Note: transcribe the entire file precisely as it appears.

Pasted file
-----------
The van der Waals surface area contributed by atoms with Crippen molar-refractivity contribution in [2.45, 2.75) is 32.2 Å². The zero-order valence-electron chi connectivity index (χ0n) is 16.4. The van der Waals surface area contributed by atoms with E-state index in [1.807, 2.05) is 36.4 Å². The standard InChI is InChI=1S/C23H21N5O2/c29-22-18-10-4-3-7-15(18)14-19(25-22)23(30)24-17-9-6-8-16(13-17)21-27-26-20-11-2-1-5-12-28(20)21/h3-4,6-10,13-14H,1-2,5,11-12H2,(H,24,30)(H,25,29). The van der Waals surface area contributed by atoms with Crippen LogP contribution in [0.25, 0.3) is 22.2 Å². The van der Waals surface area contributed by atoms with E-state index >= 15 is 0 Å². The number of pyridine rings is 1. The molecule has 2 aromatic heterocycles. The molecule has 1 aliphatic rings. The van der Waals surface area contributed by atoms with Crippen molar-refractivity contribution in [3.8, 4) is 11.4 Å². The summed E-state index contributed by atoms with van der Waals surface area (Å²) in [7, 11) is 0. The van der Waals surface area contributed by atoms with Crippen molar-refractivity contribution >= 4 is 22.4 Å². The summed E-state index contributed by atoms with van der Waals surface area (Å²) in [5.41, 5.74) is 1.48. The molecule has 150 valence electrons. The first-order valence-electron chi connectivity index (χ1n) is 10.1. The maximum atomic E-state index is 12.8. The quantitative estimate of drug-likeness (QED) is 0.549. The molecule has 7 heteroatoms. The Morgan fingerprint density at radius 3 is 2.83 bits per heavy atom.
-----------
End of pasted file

The van der Waals surface area contributed by atoms with Crippen molar-refractivity contribution in [2.45, 2.75) is 32.2 Å². The zero-order valence-electron chi connectivity index (χ0n) is 16.4. The van der Waals surface area contributed by atoms with E-state index in [1.807, 2.05) is 36.4 Å². The standard InChI is InChI=1S/C23H21N5O2/c29-22-18-10-4-3-7-15(18)14-19(25-22)23(30)24-17-9-6-8-16(13-17)21-27-26-20-11-2-1-5-12-28(20)21/h3-4,6-10,13-14H,1-2,5,11-12H2,(H,24,30)(H,25,29). The van der Waals surface area contributed by atoms with Crippen LogP contribution in [0.25, 0.3) is 22.2 Å². The van der Waals surface area contributed by atoms with E-state index >= 15 is 0 Å². The number of pyridine rings is 1. The molecule has 2 aromatic heterocycles. The molecule has 1 aliphatic rings. The van der Waals surface area contributed by atoms with Crippen molar-refractivity contribution in [3.8, 4) is 11.4 Å². The summed E-state index contributed by atoms with van der Waals surface area (Å²) in [7, 11) is 0. The van der Waals surface area contributed by atoms with Crippen molar-refractivity contribution >= 4 is 22.4 Å². The summed E-state index contributed by atoms with van der Waals surface area (Å²) in [5.41, 5.74) is 1.48. The molecule has 150 valence electrons. The first-order valence-electron chi connectivity index (χ1n) is 10.1. The maximum atomic E-state index is 12.8. The quantitative estimate of drug-likeness (QED) is 0.549. The molecule has 7 heteroatoms. The Morgan fingerprint density at radius 3 is 2.83 bits per heavy atom.